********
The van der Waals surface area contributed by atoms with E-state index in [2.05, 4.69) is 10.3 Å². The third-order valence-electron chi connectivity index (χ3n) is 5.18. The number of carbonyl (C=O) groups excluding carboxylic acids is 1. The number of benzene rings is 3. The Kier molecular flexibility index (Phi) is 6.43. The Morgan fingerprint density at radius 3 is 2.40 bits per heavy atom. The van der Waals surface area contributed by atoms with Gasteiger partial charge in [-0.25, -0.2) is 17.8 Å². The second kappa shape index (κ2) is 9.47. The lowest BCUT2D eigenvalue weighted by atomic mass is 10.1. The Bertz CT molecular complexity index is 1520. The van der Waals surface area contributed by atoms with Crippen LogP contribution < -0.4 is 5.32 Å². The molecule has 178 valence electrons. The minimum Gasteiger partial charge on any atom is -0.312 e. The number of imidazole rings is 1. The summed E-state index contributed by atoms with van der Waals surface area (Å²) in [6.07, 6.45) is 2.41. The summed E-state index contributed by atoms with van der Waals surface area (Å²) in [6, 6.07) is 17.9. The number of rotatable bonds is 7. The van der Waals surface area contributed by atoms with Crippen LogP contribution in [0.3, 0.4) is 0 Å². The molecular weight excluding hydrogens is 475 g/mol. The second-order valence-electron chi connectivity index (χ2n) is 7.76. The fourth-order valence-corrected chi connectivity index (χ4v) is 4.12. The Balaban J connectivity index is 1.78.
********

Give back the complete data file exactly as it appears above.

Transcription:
The van der Waals surface area contributed by atoms with E-state index in [2.05, 4.69) is 10.3 Å². The third-order valence-electron chi connectivity index (χ3n) is 5.18. The number of carbonyl (C=O) groups excluding carboxylic acids is 1. The number of benzene rings is 3. The Kier molecular flexibility index (Phi) is 6.43. The Morgan fingerprint density at radius 3 is 2.40 bits per heavy atom. The van der Waals surface area contributed by atoms with Gasteiger partial charge in [-0.25, -0.2) is 17.8 Å². The second kappa shape index (κ2) is 9.47. The lowest BCUT2D eigenvalue weighted by atomic mass is 10.1. The Bertz CT molecular complexity index is 1520. The van der Waals surface area contributed by atoms with Crippen LogP contribution < -0.4 is 5.32 Å². The molecule has 178 valence electrons. The minimum Gasteiger partial charge on any atom is -0.312 e. The number of imidazole rings is 1. The summed E-state index contributed by atoms with van der Waals surface area (Å²) in [6.07, 6.45) is 2.41. The summed E-state index contributed by atoms with van der Waals surface area (Å²) in [6, 6.07) is 17.9. The number of rotatable bonds is 7. The van der Waals surface area contributed by atoms with Crippen LogP contribution in [0.3, 0.4) is 0 Å². The molecular weight excluding hydrogens is 475 g/mol. The second-order valence-electron chi connectivity index (χ2n) is 7.76. The fourth-order valence-corrected chi connectivity index (χ4v) is 4.12. The Balaban J connectivity index is 1.78.